The followers of this epic tale who enjoy producer-director Peter Jackson's
film adaptation will love this final installment as it brings our
warriors into final combat against the hellish hordes of Sauron while the
Hobbit half of The Fellowship treads its dangerous way into certain danger
and hell itself. The fight is for nothing less than the future of man.
Jackson manages to keep all combatants engaged and alive in this
many-charactered struggle and complex narrative. Through balanced cutting, he
sets off the big scale combat actions against the relative modesty of the
Hobbits' mission-- modest in size but not in importance. The opening
sequence, through a clever bit of serendipity, explains the creation of the
dual-sided DGI character, Gollum (Andy Serkis) out of the two unworthies,
Deagol (Thomas Robins) and Smeagol (also Andy Serkis).
After Sauron's troops of 10,000 fell in defeat at King Theoden's Helms Deep
in Rohan, Sauron still seeks to vanquish Middle Earth and the human kingdom,
and, in a final siege, sends out his full Orc army of over 200,000 against
the 700 foot, seven-level white-stoned kingdom, Minas Tirith in Gondor. As
they march, we are introduced to the caretaker and would-be king of this
White City, a self-absorbed tyrant Denethor (John Noble) who laments the loss
of his favorite son in the prior battle. His agony impairs his judgment and
he rejects the counsel from wizard Gandalf (Ian McKellen) that he needs to
call on other armies for the defense of his kingdom.
The odds, ugliness and sheer power of the Orc legions are evidemt as they
reach the city and assemble in attack formation before the city-fortress. We
stand in awe as their giant Trolls assemble the massive slingshots that will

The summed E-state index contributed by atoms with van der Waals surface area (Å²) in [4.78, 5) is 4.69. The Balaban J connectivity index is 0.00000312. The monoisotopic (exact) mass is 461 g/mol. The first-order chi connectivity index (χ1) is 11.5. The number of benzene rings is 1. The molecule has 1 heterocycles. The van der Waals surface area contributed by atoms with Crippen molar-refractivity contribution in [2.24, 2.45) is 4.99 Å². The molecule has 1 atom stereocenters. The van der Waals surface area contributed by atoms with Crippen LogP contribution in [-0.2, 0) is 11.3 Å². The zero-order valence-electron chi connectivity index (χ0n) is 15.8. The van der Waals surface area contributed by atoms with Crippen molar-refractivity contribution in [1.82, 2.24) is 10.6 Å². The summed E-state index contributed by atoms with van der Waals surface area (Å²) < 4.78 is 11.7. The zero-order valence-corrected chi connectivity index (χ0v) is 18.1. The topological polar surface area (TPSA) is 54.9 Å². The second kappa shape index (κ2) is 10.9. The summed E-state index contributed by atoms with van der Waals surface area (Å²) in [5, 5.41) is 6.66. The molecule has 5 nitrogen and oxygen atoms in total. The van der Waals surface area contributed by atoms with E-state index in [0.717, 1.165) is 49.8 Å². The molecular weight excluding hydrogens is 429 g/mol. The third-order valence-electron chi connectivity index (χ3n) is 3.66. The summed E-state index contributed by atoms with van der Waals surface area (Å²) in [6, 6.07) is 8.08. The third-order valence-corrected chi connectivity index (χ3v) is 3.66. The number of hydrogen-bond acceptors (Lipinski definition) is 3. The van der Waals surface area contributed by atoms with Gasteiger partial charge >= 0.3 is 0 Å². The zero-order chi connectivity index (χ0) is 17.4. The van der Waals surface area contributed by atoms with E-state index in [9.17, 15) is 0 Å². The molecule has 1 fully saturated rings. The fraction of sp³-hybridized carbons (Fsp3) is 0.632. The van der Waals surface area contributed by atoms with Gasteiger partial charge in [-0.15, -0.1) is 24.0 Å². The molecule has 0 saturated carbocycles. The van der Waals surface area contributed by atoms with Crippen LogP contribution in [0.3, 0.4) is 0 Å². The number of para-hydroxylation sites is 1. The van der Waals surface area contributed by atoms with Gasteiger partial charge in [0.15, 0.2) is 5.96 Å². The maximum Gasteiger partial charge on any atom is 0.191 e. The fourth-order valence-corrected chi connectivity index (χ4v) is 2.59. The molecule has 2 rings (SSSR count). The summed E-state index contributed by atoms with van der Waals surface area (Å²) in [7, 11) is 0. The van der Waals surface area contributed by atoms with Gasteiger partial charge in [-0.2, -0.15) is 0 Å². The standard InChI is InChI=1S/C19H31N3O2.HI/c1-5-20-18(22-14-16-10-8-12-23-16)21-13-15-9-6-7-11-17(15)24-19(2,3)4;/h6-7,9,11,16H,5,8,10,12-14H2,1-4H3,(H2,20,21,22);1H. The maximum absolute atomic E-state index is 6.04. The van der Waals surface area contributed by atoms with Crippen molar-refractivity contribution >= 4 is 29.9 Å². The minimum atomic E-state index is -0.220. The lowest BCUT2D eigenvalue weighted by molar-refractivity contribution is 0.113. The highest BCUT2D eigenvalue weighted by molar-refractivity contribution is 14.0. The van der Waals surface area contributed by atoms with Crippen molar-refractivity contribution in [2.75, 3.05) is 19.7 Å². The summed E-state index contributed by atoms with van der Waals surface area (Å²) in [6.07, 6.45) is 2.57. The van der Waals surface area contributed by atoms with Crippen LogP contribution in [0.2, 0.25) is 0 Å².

start their invasion. As it does start, Sauron unleashes his support force
of flying dragons, the Fell Beasts.
Valiant human Aragorn (Viggo Mortensen) and brave Elf archer Legolas
(Orlando Bloom) lead the army of the nobles against them with Gandalf
at their backs. Gandalf, who set The Fellowship's quest in motion
and influences the strategies, bolsters the men of The Fellowship and summons
special powers when needed. He calls on his eagles to neutralize Sauron's
flying pterodactyls. The foreboding sense of ultimate failure, however, and
the consequent defeat of Middle Earth pervades the dramatic landscape as they
fight against the superior invasionary army.
While the battle is being waged, Frodo the ringbearer, and his faithful
sidekick Sam make their barefooted way across stony mountains and overrun
forests in pursuit of their goal to reach Sauron's cauldron on Mount Doom in
Mordor, the only place where the ring and its power can be unmade. Frodo
insists on using the sniveling Gollum as a guide, even against Sam's
counsel that he's deceptive. Sam senses clearly that Gollum's overriding
interest is in obtaining the ring and the power its wearer obtains. Under
the burden of bearing the ring, Frodo weakens and becomes disoriented, until
he accepts Gollum's repeated assertion of Sam's disloyalty, putting himself
and his mission in grave danger.
The charge of the gigantic mumakil elephants, the Tolkien-Jackson equivalent
of an Abrams tank, is a ferocious display of overwhelming might, providing a
delicious opportunity to exploit Elf Legolas' unique combat skills, among
other things. This rowdy, menacing sequence adds to the insurmountable odds